RELATED: Milwaukee County judge under fire for detaining defense lawyer, who wound up shackled

RELATED: Defense lawyers group calls for Milwaukee County judge to admit error, apologize or resign over jailed lawyer

On Friday, Borowski vacated the contempt findings, but the record does not indicate he apologized. The hearing had not been noticed earlier in the case docket.

Tsai’s supervisor had suggested in a letter to the judge Tuesday that that might best be done in writing directly to Tsai, who was not present for Friday’s hearing.

“It is of utmost importance to us that Attorney Tsai’s reputation be restored,” State Public Defender supervisor Paige Styler wrote. 

“We expect that Attorney Tsai will be treated respectfully and professionally by the courts and their staff. We know you have asked if you can apologize to him and (we) ask that you correspond with him in writing. 

“We believe it would go a long way in restoring the relationship and allowing everyone to move forward.”

Borowski also recused himself from any further role in the underlying case. It is now assigned to Circuit Judge Mark Sanders. The next court date is a status conference Nov. 29.

The State Public Defender’s Office issued a statement that it was pleased that Borowski vacated what it called an erroneous finding of contempt.

Chad Lanning, president of Wisconsin Association of Criminal Defense Lawyers, echoed that sentiment. 

“WACDL will continue to promote the proper administration of criminal justice, foster and maintain the integrity and independence of the criminal defense bar,” he said.

Bail issue set off tempers

Marcus Wilborn, 32, was charged in August with homicide by negligent operation of a motor vehicle for a June 2017 two-car crash near North 30th Street and West Lisbon Avenue. He struck another driver broadside an the intersection. Wilborn’s blood showed an alcohol level of 0.11 and a significant presence of THC, the active ingredient in marijuana.

He had been free on a $50,000 signature bond since August. One of his conditions of release is maintaining absolute sobriety. 

On Oct. 26, Justice Point, a nonprofit agency that provides pretrial services to the courts, reported a violation after a urine screen had come back with a high level of water, which can suggest but does not prove that a subject may have tried to tamper with a testing or result.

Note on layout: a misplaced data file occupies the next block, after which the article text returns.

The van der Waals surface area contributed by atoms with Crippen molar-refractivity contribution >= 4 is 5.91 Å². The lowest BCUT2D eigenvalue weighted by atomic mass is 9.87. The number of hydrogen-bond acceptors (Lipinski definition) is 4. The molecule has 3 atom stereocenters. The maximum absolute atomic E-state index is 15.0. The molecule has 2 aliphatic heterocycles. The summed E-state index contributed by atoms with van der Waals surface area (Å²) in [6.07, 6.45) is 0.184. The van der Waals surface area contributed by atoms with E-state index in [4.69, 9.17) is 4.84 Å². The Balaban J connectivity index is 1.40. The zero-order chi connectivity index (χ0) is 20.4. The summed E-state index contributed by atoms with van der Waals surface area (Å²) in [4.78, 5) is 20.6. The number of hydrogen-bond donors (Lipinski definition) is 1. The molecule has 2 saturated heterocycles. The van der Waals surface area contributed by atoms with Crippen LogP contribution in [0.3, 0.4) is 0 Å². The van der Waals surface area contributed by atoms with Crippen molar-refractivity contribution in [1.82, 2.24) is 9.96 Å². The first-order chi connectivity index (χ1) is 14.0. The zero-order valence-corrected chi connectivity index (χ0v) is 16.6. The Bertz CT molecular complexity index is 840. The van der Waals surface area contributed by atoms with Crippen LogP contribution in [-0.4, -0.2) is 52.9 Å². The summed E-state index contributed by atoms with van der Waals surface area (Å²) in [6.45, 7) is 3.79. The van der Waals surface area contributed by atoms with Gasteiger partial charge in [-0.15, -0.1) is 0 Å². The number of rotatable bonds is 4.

Assistant District Attorney Michael Lonski asked that cash bail be imposed; Tsai argued against the requested bail modification.

According to a transcript of the hearing, Borowski seemed inclined to add the cash bail from the get-go. He called it “shocking” and “preposterous” that Wilborn was on a signature bond for a homicide case. He imposed bail of $2,500, which meant Wilbron would stay in jail at least over the next weekend, if not until his case resolved.

While Tsai, a 2014 graduate of University of Wisconsin Law School, was arguing that the victim was really at fault in the crash and Wilborn has statutory defenses, Borowski cut him off, telling him the possible defenses have nothing to do with a bail decision. “Let’s all stop talking.”

As the clerk was looking for the next court date, Borowski had the deputy return Wilborn to his seat, then told Tsai to sit down. “Is there something you want to say, or do you want to go into custody?” 

That’s when Tsai said he wanted to highlight that Wilborn is innocent at this stage.

“No kidding. I get that. Sit down,” Borowski said, then, “Counsel, if you don’t knock —” then ordered him taken into custody before finishing his sentence.

“Rolling your eyes, throwing your hands in the air, acting like I’m some kind of idiot gets you locked up for contempt,” Borowski told Tsai.

Supervisors from Tsai’s office appeared within minutes and when Tsai was returned to the courtroom he was in handcuffs and shackles, per Milwaukee County sheriff’s policy. Borowski said he immediately ordered the chains removed when he saw that Tsai was restrained.

According to a transcript of the Oct. 26 proceedings, Borowski attributed the dust-up to the morning not being “the best day” for anyone involved.